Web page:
In this post, you will learn step-by-step to build your own custom, reusable, testable jQuery UI widget.
You will extend the jQuery library with custom UI code and then use it on a page. The initial plug-in will be trivial to demonstrate the jQuery Widget Factory pattern. You will provide properties that you can change to change the look of your widget and you will provide some methods that will respond to user input.
In this post example, you will learn how to create a simple click counter. Click a button, increase the count. The idea is to show you the steps to create a jQuery UI Widget.
The Widget Factory system manages state, allows multiple functions to be exposed via a single plugin, and provides various extension points.
In this post, you will learn step-by-step to build your own custom, reusable, testable jQuery Plugin.
There are times where you will want to reuse code that performs a series of operations on a selection.
For example, you may want to embed information a span element and then have that information displayed in a references section near the end of the document. In this case, the jQuery plugin is stateless.
In the next post, Building Stateful jQuery UI Plugin Using Widget Factory, you will see how to create a stateful jQuery plugin using jQuery Widget. And you will see how the widget is a better solution for plugins that require user interaction, because the Widget factory helps you maintain state.
So how can you use the check-boxes from Font Awesome, and get the box to check/uncheck. When a user clicks, how do I show the right icon?
When checked: icon-check ; unchecked: icon-check-empty.
The basic idea is to select spans:before that is next to input you want..
If you are using less/sass, you could just include the .icon-glass:before declarations, to make it all easier to maintain & modify. Continue reading “Snippet – Using FontAwesome, Bootstrap, MVC for Checkbox, Radio Controls”
When you’re loading information using jQuery AJAX, you may want to provide visual feedback when loading data or for any action that would take time.
In this Snippet, you will learn how to:
- Load JSON data from a getJSON call to our server.
- Show and hide a spinning indicator inside a div.
- Bind the incoming data to a view model object.
- Use the view model to populate an external template.
Then once the page is loaded, it will display the data based on an external template.
And we’ll provide some tips on how you you can use the IsLoading library to display the loading indicator on top of the page while loading and on top of the div itself.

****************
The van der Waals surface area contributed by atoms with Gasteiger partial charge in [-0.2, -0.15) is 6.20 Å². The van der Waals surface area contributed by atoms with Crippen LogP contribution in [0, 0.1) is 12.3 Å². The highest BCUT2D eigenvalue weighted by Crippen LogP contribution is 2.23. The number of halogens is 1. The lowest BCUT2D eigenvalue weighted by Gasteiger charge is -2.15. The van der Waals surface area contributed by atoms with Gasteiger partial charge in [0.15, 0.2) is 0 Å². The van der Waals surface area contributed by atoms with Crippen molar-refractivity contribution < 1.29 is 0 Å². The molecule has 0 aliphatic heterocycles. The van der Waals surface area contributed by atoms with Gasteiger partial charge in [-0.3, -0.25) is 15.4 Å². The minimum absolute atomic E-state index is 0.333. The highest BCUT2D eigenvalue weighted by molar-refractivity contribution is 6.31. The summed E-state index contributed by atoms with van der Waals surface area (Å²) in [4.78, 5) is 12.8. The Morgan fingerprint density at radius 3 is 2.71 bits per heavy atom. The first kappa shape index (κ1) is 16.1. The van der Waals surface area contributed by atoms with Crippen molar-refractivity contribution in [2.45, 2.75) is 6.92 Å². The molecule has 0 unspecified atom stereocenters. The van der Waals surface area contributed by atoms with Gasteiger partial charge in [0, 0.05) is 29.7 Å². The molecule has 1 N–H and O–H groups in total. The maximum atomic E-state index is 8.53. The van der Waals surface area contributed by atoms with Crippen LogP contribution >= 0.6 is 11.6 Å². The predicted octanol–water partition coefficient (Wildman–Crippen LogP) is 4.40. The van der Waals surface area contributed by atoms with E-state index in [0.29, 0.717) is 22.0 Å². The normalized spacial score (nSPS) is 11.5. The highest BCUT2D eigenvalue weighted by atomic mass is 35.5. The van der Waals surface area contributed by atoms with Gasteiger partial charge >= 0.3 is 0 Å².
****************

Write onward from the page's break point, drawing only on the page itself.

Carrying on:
Continue reading “Single Page App – isLoading jQuery Plugin to Indicate Content Loads”
Let me explain.
Continue reading “Single Page Apps – Notes on Search Engine Optimization (SEO)”
Font embedding enables fonts used in the creation of a document to travel with that document, which ensures that a user views the document exactly as the author intended.
Modern browsers support the W3C standard for custom fonts, WOFF, at http://caniuse.com/#search=wof. WOFF is compressed TrueType/OpenType font that contains information about the font’s source. You can learn more about these at CSS3 Tutorial – Custom Fonts.
But what about earlier browsers?
Continue reading “Snippet — Custom Fonts Fix”
You can use template feature in Knockoutjs to render your data. Templates are a straight forward way to build complex UI structure, often with repeating or nested blocks. You can use templates to show repeating data, such as data in tables or portfolios.
Templates as they are used in this post, are reusable chunks of HTML that relate to your observables in Knockout.
There are two main ways of using templates:
- Native templating where you use foreach, if, with and other control bindings. The control flow bindings use the HTML markup in your element and render against your data. The feature is built into Knockout.
- String-based templating connects Knockout to third-party template engine, such as jQuery Templates, MustacheJS, or underscore.
In our previous posts, you learned how to build modules. In the next series of posts, you will learn how you can connect up modules to the user interface. You will learn, step by step how to use observables for your user interface to dynamically update itself.
Knockout helps you build rich client-side interactivity by using an MVVM-like (Model, View, and ViewModel) pattern. It does this by helping you separate the UI behavior and the data structures. To do this, you will use declarative bindings with observable data.
Knockout is free, open source, and available for your projects using the MIT License.
Knockout helps you:
- Synchronize JSON models with HTML elements using Observable Properties.
- Synchronize arrays, using Observable Arrays.
- Provide calculated properties using Computed Properties.
The <track> element represents a timed text file to provide users with multiple languages or commentary for videos. You can use multiple tracks and set one as default to be used when the video starts.
You can provide a transcript of the video.
This article introduces how can use WebVTT (Web Video Text Tracks) and Media Multiple Text Tracks API as part of your video.
Continue reading “HTML5 Tutorial – Captioning video tracks”
When you display video in HTML5, you have may want to display a set of controls to the user. The HTML5 video tag has a control attribute that lets you display the controls that come with the browser.
But you may want to build custom controls using its media API, and the media events. Play, pause, and seek in the entire video, change the volume, mute, change the playback rate (including going into negative values).
This post shows how you can build a custom media player using different the media API attributes, events, and methods.
Continue reading “HTML5 Tutorial – Custom Controls for Multimedia”